REVIEW: "Acts of the Apostles", John F. X. Sundman
- BKACTAPT.RVW 20000516
"Acts of the Apostles", John F. X. Sundman, 1999, 1-929752-13-X,
%A John F. X. (Compton) Sundman john@...
%C P.O. Box 2641, Vineyard Haven, MA 02568
%I Rosalita Associates
%O U$15.00 www.rosalitaassociates.com mail@...
%P 359 p.
%T "Acts of the Apostles"
Is Gulf War Syndrome the result of a massive experiment in the
nanotechnological modification of human DNA? The answer, according to
Sundman's book, is a resounding "Wouldn't you like to know?" The
central thesis of the book is that technology is incompatible with
freedom, although you'll only know this if you read the dust jacket.
Basically, this is your common potboiler-thriller, with technical add-
ons. Sundman has a fine hand with humorous dialogue, and the plot
twists, where they don't rely on implausible technologies, are nicely
kinked. There are so many megalomaniacs floating around that you'll
think you've wondered into Redmond. He does, however, tend to
telegraph deeply hidden secrets too long in advance.
It's also a little difficult to keep your confidence in a secret
conspiracy so powerful that it can find you anywhere, and can get into
your residence, hotel room, or domicile within hours of your arrival
anywhere, but can't catch you.
The technology rather spoils what might otherwise be a good story.
This is despite the fact that the author obviously considers himself a
technical insider. The book contains many computer industry
references, and the knowledgeable can amuse themselves (for a while)
by playing "Spot the (Real) Company."
Like many another before him, Sundman tries to get a little tougher
than science will allow. The characters party with 200 proof alcohol,
a substance which does exist, but which, because of the chemicals
needed to keep it clear of water, is a bit toxic. If you are faking a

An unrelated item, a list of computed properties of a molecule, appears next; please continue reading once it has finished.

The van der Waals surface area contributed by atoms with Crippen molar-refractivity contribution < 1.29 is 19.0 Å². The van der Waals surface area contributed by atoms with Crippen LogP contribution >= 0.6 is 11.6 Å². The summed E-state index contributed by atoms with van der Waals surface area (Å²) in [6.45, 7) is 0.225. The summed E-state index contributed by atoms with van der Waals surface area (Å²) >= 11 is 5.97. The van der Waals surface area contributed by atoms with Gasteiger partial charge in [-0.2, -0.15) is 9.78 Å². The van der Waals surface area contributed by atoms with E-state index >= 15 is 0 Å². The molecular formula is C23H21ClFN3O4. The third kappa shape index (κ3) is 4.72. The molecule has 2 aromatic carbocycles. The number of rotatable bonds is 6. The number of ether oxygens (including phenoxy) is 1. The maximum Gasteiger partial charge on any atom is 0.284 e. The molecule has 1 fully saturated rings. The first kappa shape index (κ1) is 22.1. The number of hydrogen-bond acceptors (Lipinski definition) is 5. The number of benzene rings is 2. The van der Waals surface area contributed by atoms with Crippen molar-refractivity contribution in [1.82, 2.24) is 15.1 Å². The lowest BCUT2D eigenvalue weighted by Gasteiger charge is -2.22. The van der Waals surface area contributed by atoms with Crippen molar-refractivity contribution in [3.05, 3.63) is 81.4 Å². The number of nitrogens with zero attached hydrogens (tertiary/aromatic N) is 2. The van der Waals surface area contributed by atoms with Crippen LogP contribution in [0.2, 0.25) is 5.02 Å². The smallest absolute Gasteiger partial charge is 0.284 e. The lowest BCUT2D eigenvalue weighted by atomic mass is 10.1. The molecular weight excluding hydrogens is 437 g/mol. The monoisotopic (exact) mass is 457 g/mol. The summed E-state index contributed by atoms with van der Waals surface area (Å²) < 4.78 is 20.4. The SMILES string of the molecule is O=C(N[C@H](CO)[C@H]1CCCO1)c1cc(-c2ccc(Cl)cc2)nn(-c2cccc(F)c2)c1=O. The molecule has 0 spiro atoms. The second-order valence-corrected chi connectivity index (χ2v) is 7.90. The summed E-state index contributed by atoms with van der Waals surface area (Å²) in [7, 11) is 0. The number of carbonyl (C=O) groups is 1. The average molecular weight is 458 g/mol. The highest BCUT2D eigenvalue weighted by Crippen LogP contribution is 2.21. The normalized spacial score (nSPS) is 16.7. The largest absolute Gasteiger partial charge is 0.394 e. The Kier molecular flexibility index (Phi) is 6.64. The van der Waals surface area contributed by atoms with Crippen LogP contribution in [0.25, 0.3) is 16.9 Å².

suicide, the use of a silencer is a bit of a problem: silencers aren't
as common as Saturday night specials, and suicides usually aren't
*that* considerate about ensuring that they don't startle people.
The mistakes in the computer area range from "yes-buts" to howlers.
Yes, many Web browsers have some kind of Usenet news capability built
in, but most techies will use the more appropriate newsreader. Hash
algorithms are one-way encryption, since the "address space" of the
final code is much smaller than the possible number of original
messages. (A code that uses a book as a reference is neither
encryption nor a hash code, it's a variation on a one-time pad.) Ken
Thompson's proposed trap door relies on a pretty long lead time, and
Ken never did create it, he just made a speech with a "what-if"
scenario. And we have the ever popular self-destructing file that
will erase itself if anyone copies it or even looks at it. (Nobody's
ever heard of a write-protect tab?) This one is a bit more ...
violent than most.
Ultimately, though, this is a book with a Point, and the Point is
confusing. Any sufficiently advanced technology becomes an entity
unto itself, with aims and goals that are beyond our ken. Why? How?
Who knows. Sundman seems to believe it, and that should be good
enough for us.
copyright Robert M. Slade, 2000 BKACTAPT.RVW 20000516
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